Scammers & Financial Institutes

Alright lets tackle the scam we mentioned in our last post. Another simple scam at its core, but the execution makes it easy to trick victims.

This scam happens in 3 separate phones calls. The phone calls won’t appear to be connected but in fact are from the exact same scammer. The reason for this is because the 3 phone calls will happen months apart. So the first phone call will be the scammer claiming to be a representative of a bank. For example they will tell you they work at Bank of America (keep in mind this can be any well known bank). They will then explain they are calling and were wondering if you would be willing to take a short 4 question survey with them. If you agree they will ask the following questions…

1. Who am I speaking with?
2. Which Bank do you prefer to use?
3. What is your age group ( and provide examples such at 20-40, 41-60, 61-70, 71-90)
4. Would you consider using a different Bank?

If you happen to answer the Bank they claim to be calling from, they will immediately thank you for using their Bank and ask if there is anything the Bank can do better. The trick here is that the individual isn’t a representative of Bank of America. Further more they are asking questions in order to learn information about which financial institute you do business with. So after you tell them your name is John Patrick. That you Bank with Chase, that you are between ages 60-70 and you would not consider switching to Bank of America. The scammer will add this information to a database with your Name and Phone Number.

Now the Age Group may be the more important piece of information here. These scammers are typically looking for individuals over the age of 75. The reason for this is because they have found that elderly individuals are more likely to fall victim to this scam. If you are not over the age of 75, that doesn’t mean you are protected against this. It just means you have a lesser chance of being a target. You should still be aware of this scam, so if it does happen to you, you can avoid it, as well as help your parents and grand parents avoid it.

After 2-5 months have passed, they will make a 2nd phone call to you. During this call they will use the information you provided to them against you. This time they will tell you they are calling from Chase Bank. They had a security breach and they are calling all customers in order to verify their account. At this point they will ask you to verify your email and full address. Once you provided this information they will add it to their database and end the call by saying your account is secure and that they thank you for continuing to use Chase Bank.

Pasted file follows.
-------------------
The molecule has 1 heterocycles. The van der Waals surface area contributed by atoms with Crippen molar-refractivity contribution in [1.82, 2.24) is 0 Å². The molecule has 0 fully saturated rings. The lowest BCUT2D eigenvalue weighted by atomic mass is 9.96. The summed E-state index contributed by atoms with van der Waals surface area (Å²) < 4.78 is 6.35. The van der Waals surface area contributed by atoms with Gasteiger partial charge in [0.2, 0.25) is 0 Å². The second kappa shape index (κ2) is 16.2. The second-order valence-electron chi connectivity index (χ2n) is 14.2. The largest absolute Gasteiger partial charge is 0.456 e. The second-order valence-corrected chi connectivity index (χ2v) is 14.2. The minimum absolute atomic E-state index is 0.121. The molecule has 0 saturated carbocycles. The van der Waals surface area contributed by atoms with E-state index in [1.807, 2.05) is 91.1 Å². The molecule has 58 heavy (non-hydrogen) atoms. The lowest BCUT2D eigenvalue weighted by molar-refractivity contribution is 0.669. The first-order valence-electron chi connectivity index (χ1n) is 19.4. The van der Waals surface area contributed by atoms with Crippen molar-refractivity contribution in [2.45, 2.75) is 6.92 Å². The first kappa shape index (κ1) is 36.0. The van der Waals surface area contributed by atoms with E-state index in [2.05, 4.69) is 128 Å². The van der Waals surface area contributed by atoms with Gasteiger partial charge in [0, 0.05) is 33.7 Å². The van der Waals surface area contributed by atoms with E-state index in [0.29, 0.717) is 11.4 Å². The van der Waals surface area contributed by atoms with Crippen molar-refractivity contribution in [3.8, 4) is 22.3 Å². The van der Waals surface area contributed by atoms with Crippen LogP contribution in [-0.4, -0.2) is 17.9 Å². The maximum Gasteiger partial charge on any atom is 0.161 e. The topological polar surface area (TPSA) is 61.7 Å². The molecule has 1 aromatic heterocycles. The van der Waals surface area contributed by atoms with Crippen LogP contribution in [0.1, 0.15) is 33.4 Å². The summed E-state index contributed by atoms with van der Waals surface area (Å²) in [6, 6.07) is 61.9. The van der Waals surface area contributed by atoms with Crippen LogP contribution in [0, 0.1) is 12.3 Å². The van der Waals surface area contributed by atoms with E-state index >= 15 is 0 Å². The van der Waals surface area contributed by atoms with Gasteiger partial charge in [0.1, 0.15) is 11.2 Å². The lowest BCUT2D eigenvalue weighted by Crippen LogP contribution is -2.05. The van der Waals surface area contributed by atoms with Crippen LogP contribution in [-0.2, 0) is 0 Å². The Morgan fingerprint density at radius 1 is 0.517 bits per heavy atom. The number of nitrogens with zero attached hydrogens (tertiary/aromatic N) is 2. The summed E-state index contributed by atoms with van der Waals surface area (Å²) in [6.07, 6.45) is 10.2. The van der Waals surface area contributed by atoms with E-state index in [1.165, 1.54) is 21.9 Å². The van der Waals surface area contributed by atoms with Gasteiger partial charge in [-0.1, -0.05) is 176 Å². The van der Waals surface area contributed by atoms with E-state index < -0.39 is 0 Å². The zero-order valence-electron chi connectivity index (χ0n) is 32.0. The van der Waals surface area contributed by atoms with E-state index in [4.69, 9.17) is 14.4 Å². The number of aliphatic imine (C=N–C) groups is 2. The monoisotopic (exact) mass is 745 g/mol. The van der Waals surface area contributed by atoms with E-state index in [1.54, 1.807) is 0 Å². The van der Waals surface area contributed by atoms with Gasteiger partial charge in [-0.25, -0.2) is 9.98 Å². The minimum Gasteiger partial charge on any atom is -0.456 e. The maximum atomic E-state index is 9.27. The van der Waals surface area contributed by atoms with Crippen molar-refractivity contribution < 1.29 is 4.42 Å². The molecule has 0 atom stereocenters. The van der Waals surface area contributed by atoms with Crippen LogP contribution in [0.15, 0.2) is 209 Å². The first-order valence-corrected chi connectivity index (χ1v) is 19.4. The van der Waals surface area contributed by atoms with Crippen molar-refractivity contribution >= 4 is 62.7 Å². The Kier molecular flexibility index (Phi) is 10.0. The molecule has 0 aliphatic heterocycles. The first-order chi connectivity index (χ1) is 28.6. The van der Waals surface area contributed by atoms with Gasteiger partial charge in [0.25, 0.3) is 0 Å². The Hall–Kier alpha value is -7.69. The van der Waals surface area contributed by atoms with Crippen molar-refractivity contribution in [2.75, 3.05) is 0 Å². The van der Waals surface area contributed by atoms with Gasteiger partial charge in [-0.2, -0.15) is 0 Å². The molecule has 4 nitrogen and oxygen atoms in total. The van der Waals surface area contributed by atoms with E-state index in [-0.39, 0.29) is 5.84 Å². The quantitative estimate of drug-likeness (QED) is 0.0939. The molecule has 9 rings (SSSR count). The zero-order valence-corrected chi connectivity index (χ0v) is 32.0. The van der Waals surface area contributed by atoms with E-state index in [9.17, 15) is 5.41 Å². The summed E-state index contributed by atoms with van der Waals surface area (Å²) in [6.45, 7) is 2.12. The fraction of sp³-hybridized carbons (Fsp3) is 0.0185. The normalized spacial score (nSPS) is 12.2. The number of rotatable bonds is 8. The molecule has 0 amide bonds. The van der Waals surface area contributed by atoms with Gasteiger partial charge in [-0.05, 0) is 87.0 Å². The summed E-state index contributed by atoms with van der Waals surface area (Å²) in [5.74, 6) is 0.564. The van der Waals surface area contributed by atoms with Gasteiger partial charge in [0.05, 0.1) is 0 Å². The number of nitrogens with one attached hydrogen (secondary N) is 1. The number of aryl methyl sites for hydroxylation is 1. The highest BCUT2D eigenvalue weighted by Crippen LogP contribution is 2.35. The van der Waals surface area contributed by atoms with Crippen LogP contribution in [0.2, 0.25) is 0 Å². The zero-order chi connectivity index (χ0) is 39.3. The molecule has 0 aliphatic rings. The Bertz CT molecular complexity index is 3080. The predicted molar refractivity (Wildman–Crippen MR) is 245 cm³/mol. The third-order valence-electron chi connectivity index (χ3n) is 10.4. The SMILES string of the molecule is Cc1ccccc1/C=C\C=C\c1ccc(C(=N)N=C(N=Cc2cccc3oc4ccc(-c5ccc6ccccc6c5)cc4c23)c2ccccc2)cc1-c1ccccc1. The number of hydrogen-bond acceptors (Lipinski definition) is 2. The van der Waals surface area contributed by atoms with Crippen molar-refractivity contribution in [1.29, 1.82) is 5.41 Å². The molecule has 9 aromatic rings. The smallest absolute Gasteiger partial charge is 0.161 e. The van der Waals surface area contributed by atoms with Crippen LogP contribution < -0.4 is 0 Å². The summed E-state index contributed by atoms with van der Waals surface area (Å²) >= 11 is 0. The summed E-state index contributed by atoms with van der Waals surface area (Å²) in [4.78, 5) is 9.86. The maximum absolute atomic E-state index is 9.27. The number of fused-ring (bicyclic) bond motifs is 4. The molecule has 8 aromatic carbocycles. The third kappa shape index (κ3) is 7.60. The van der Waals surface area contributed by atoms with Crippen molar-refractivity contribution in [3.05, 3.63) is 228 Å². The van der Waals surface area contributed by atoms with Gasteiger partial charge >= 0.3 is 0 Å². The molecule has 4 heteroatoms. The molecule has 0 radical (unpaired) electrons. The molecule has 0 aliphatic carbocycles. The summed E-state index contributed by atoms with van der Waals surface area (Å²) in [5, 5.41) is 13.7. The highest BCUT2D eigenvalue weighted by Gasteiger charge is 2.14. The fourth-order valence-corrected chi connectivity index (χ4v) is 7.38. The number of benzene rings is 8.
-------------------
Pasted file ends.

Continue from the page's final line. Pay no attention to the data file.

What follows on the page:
After 1-3 months have passed, they will make the final and 3rd phone call. In this phone call they will ask to speak to John Patrick; remember you gave them your name in the first phone call 3-7months prior. They will go on to explain that they are calling you because your account has been compromised and has been locked. In order to unlock the account they will have to go through a verification process with you. They will then ask if you still live at the same address and read off the address you gave them in the 2nd phone call 1-3 months prior. At this point they will ask you if you are in possession of your Debit Card. If you respond yes, they will then ask you to verify your debit card with them. At which point they will ask for the 16 digit number and CCV number. After verifying your Debit Card they will tell you that your account is unlocked and you can continue to use it. They will then go on to explain that if you notice any strange charges going forward you should immediately contact them and then provide you a direct phone number and explain that your account has been assigned to them.

Within 3-5 days of the 3rd phone call your debit card will be charged between 500-1500 dollars. The charge appears to be a random number determined by the scammer, and it may be based on additional information they have or you have provided. The genius in this scam is that once the charge has happened and you have noticed it you will be calling the scammer back in order to fix the problem. What they will do at this point is delay delay and delay some more. The more time that passes before you contact your actual Bank the more likely they will be able to keep the money.

Something to keep in mind about this scam is that its so successful because the scammer builds trust and rapport with the victim. It is this trust and rapport that causes the victim to drop their guard and effectively hand over the information without giving it a second thought. Remember, just because someone claims to be calling from your Bank doesn’t mean they are really with the bank. The best thing to do if you receive any phone call in which the individual claims to be from XYZ Bank is to immediately hang up with them and call your Banks direct phone number and speak with someone. You should also refrain from providing any information about your bank or financial institutes, ESPECIALLY TO ANYONE CALLING ABOUT A SURVEY. Those seemingly harmless questions are powerful tools to trick you into providing valuable information to the scammer. Lastly, not even Caller ID can protect you from this scam, as these scammers have found ways to make caller ID show real Bank phone numbers and names.

As always, stay safe and If you have any questions please don’t hesitate to contact us.😀